This research was conducted by James S. Catterall and Kylie A. Peppler at the University of California, Los Angeles, USA


The study looked at 179 students aged nine and 10 in Los Angeles and St Louis, USA who received ‘sustained, arts-rich instructional experiences’ led by two visual arts institutions in the cities over a period of five months. In both instances the schools were in highly deprived neighbourhoods. The results showed that the children who participated in the programme showed a significant growth in scores for creativity and self-efficacy (the sense that they have confidence in their ability to overcome problems and achieve goals) when compared with the comparison group.

The richness of the arts organisations contrasted with the children’s environment

The paper’s authors remark that the institutions leading the activity were not only rich in materials and skilled and caring people, but they stood out in contrast to their more deprived surroundings. The instruction that the children received was exceptionally intensive, mutually supportive and stretching. 103 children participated in the programme and a comparison group of 76 students from the same schools were selected as a control group. The researchers gave the children participating in the programme questionnaires that were completed before and after the 5 months of activity (and the contrast group took the same surveys at the same time).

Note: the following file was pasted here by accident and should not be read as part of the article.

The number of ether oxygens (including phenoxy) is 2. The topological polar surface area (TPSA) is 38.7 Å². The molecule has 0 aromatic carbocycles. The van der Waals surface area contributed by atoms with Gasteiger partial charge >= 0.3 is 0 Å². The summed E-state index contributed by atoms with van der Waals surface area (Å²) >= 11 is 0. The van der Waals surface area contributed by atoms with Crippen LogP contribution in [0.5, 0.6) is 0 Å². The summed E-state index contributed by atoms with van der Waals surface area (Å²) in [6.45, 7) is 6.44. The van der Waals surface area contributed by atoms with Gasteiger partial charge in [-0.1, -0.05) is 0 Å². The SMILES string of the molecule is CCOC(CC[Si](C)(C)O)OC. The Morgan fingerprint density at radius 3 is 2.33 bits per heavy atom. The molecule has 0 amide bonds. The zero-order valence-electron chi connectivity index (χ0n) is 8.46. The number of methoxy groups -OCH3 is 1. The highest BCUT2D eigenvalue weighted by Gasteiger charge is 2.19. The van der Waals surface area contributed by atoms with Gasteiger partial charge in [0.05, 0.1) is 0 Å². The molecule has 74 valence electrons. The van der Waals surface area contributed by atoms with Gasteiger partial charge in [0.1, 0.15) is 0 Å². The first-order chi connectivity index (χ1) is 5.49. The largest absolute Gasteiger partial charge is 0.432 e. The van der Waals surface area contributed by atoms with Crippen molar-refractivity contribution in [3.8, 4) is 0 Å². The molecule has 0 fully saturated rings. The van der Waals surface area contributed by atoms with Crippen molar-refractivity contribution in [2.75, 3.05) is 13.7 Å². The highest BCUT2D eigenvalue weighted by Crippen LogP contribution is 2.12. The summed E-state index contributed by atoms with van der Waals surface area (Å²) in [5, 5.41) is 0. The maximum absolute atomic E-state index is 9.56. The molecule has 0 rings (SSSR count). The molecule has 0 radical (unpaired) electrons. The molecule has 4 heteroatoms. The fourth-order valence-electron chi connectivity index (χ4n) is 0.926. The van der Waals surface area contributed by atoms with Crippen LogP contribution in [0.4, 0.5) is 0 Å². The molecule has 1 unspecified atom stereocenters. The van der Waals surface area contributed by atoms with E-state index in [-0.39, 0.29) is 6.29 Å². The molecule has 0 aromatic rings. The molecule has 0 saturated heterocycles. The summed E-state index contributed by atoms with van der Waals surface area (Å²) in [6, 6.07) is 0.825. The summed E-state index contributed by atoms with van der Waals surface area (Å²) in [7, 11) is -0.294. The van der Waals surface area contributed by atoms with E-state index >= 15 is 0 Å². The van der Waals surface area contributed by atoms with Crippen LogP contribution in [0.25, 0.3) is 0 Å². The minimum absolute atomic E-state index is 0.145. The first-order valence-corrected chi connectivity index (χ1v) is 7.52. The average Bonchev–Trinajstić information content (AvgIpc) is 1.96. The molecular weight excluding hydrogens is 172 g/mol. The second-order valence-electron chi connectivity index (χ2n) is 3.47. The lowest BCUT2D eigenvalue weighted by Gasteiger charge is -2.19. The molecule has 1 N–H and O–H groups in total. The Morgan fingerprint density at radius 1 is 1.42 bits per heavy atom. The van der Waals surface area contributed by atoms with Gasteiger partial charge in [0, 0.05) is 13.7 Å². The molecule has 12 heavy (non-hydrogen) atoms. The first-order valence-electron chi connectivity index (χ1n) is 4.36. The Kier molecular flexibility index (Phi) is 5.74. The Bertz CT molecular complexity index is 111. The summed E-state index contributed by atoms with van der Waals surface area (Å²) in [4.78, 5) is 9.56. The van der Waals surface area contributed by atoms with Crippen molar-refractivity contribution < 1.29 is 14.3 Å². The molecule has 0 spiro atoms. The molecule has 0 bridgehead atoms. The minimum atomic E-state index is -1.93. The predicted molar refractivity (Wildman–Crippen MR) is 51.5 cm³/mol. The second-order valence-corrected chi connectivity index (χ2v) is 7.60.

Arts education makes for a different learning experience

The authors situate the paper within a wider framework of theories about how children learn: educational settings that are visual, social and involve experimentation bring about a particular set of learning experiences that may lead to a more profound and effective way of acquiring knowledge and skills.

And that type of learning experience may make the difference

The authors try to tease out what elements of the programme generated the improved scores for creativity and self-esteem. They suggest that in the programme settings children were more engaged than normal in their tasks, there were more positive interactions with other children and adults, and that teachers established rapport differently than they would in a normal classroom setting.

Title Learning in the visual arts and worldviews of young children
Author(s) Catterall, J. S. & Peppler, K. A.
Publication date 2007
Source Cambridge Journal of Education, Vol 37, Iss 4, pp 543-560
Open Access Link
Author email